The result, Scamalytics, is a company that’s able not only to identify a number of key profile traits—in the “low hundreds,” says Winchester—but to measure how they play against one another for a more complete picture of who’s real and who’s swindling.“Features that in isolation may not give you too much information, in combination become much more powerful,” says Winchester.“We then take the learnings from that academic exercise, and try to scale them up into a production environment that works at enormous speed.”Some of those indicators are proprietary, but a few are fairly obvious.
Con artists are increasingly creating fake online profiles and tricking people on dating sites into handing over often large sums of money.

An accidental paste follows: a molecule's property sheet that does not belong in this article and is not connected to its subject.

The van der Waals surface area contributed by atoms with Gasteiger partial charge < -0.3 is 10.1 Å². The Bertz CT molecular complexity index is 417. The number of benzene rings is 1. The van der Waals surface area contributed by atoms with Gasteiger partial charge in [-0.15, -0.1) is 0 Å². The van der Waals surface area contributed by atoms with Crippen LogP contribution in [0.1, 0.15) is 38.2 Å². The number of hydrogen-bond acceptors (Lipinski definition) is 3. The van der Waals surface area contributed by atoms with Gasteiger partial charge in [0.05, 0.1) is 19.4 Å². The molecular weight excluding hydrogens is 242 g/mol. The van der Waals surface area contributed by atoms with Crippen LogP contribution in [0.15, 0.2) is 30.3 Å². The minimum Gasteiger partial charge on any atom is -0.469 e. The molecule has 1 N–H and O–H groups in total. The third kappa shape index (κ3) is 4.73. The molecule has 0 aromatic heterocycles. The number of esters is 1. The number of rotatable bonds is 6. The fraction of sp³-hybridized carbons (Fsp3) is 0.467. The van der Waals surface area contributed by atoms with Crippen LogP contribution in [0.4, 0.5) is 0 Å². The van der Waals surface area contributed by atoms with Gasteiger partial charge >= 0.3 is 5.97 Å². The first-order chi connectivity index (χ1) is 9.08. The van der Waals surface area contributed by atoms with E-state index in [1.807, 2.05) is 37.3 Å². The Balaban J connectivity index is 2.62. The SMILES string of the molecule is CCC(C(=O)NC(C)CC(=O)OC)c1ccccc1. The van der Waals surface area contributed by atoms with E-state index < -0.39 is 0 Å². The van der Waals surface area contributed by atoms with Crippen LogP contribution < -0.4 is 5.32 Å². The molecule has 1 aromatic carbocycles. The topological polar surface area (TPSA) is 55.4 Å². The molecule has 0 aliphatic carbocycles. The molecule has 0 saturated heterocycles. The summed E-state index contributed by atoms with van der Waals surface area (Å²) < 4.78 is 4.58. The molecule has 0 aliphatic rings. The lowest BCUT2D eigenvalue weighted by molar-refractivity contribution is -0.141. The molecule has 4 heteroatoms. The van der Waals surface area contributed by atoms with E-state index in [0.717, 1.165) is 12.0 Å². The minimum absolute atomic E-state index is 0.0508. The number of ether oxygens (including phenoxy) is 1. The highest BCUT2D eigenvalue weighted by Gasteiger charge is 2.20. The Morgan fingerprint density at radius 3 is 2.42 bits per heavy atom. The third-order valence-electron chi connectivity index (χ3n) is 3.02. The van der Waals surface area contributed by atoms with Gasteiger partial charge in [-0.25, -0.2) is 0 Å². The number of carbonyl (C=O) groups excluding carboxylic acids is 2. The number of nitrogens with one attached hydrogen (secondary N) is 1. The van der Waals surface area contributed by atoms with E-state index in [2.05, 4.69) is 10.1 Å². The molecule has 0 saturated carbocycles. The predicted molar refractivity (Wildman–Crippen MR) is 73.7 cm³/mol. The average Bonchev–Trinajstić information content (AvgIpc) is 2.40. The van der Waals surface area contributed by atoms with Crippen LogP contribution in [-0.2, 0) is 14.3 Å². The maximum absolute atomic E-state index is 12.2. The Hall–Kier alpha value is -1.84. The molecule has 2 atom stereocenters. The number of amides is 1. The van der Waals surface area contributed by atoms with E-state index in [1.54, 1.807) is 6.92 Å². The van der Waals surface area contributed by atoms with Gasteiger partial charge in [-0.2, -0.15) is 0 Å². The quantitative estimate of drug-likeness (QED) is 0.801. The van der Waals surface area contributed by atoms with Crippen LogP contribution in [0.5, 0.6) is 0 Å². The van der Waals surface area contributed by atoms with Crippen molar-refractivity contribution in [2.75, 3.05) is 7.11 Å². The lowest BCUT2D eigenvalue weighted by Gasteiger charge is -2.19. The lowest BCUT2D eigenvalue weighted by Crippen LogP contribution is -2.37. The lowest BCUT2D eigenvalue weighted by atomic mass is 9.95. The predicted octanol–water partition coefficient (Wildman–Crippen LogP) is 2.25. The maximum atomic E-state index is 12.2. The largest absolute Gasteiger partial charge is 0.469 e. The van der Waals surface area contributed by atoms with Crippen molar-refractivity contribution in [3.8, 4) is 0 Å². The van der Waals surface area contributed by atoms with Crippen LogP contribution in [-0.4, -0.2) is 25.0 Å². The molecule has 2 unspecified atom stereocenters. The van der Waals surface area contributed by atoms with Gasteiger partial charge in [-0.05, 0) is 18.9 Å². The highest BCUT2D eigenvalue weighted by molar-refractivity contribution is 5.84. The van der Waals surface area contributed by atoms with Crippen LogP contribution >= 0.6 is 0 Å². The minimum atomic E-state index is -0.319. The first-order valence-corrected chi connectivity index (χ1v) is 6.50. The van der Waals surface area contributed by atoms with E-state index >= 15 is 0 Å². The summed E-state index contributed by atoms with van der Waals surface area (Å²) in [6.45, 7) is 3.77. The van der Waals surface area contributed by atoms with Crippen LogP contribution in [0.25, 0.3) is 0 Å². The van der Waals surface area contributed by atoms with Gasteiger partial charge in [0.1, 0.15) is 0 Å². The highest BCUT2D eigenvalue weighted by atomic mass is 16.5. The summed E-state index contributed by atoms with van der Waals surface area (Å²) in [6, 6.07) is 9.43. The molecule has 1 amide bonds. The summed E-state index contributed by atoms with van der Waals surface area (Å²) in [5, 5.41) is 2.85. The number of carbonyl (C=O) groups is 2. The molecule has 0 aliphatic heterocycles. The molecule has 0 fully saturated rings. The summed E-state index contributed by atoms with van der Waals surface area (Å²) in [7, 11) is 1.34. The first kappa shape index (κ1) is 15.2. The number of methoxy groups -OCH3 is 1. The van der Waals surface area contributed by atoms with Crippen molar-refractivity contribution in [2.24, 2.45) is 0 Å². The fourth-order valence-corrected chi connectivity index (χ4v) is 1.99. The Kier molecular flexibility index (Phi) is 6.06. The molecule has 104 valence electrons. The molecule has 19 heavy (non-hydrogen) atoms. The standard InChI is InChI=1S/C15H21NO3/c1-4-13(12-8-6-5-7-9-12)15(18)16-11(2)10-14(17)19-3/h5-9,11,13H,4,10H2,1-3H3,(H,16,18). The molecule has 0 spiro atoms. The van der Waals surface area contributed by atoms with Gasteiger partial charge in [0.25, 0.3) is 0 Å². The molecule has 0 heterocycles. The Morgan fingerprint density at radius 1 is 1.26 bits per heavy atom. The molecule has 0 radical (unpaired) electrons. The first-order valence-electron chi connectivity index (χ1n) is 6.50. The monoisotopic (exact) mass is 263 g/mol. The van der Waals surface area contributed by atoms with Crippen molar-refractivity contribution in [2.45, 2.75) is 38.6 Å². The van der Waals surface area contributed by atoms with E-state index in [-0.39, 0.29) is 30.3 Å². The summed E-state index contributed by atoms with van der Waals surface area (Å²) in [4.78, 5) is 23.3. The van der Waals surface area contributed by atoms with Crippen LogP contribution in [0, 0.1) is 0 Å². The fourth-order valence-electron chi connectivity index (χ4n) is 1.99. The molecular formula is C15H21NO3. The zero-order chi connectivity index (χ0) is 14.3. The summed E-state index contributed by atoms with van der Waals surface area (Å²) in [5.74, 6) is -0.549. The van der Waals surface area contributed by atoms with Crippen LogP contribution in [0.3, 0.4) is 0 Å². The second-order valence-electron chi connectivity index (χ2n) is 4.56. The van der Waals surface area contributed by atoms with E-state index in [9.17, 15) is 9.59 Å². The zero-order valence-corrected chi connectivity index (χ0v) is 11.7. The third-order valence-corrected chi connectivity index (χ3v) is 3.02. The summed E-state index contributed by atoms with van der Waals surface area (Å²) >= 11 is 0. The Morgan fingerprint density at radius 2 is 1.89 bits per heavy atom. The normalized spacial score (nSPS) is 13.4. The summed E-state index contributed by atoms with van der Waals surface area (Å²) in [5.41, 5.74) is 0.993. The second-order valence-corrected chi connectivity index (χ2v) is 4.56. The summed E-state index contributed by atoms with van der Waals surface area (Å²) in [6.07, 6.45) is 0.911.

One of the most common techniques is to build up trust with the person by messaging for weeks or even months before suddenly having an emergency - the fake person being mugged but their daughter needing urgent surgery, for example - and asking for money.
An exotic stranger needs help, and you’re the only one able to provide it.
On any given day, a handful of those pleas still file into your email’s spam folder.
When Boko Haram kidnapped a group of school girls last spring, Winchester said, dating profile fakers would claim to be there abroad as part of a US special forces mission.